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10 September 2009 Three-dimensional embedded defect detection and localization in a semi-transparent medium
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The fabrication of new optical materials has many challenges that suggest the need for new metrology tools. To this purpose, the authors designed a system for localizing 10 micron embedded defects in a 10-millimeter thick semitransparent medium. The system, comprising a single camera and a motion system, uses a combination of brightfield and darkfield illumination. This paper describes the optical design and algorithm tradeoffs used to reach the desired detection and measurement characteristics using stereo photogrammetry and parallel-camera stereoscopic matching. Initial experiment results concerning defect detection and positioning, as well as analysis of computational complexity of a complete wafer inspection are presented. We concluded that parallel camera stereoscopic matching combined with darkfield illumination provides the most compatible solution to the 3D defect detection and positioning requirement, detecting 10 micron defects at a positioning accuracy of better than +/- 0.5 millimeters and at a speed of less than 3 minutes per part.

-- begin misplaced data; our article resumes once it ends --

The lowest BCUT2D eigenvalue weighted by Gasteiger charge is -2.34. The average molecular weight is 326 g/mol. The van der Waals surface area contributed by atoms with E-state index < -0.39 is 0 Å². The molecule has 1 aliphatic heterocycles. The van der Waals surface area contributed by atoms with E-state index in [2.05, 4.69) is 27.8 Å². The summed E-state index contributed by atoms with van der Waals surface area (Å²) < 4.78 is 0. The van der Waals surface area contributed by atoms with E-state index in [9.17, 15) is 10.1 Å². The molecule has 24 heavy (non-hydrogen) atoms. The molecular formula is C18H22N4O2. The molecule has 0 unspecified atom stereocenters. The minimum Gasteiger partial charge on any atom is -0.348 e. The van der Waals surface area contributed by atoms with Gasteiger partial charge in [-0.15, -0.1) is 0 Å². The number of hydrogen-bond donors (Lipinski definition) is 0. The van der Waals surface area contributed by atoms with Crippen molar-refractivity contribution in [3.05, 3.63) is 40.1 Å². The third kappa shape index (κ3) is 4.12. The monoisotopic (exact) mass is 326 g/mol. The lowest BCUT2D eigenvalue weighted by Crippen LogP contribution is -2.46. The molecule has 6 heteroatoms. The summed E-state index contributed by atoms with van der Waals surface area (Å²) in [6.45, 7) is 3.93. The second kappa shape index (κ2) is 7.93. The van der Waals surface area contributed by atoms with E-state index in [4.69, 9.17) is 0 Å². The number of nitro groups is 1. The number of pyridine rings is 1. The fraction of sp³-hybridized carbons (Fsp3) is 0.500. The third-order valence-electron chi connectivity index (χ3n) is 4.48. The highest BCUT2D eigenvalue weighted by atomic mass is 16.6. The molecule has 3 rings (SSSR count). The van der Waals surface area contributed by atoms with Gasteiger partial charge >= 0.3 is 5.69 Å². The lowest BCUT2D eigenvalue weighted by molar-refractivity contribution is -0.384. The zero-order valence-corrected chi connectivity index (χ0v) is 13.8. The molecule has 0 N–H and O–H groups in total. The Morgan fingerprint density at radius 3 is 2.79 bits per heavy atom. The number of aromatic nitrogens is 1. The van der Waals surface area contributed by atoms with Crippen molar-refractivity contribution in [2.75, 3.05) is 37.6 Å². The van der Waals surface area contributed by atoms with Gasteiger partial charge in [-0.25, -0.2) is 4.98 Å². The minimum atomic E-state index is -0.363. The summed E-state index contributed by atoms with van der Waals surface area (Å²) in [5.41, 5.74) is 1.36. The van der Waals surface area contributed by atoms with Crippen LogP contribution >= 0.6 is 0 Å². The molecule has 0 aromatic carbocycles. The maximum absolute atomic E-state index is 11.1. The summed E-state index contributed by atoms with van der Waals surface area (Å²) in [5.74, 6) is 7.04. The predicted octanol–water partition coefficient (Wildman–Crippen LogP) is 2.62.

© (2009) COPYRIGHT Society of Photo-Optical Instrumentation Engineers (SPIE). Downloading of the abstract is permitted for personal use only.
Gil Abramovich, Christopher Nafis, Yana Williams, Kevin Harding, and Eric Tkaczyk "Three-dimensional embedded defect detection and localization in a semi-transparent medium", Proc. SPIE 7432, Optical Inspection and Metrology for Non-Optics Industries, 74321C (10 September 2009);

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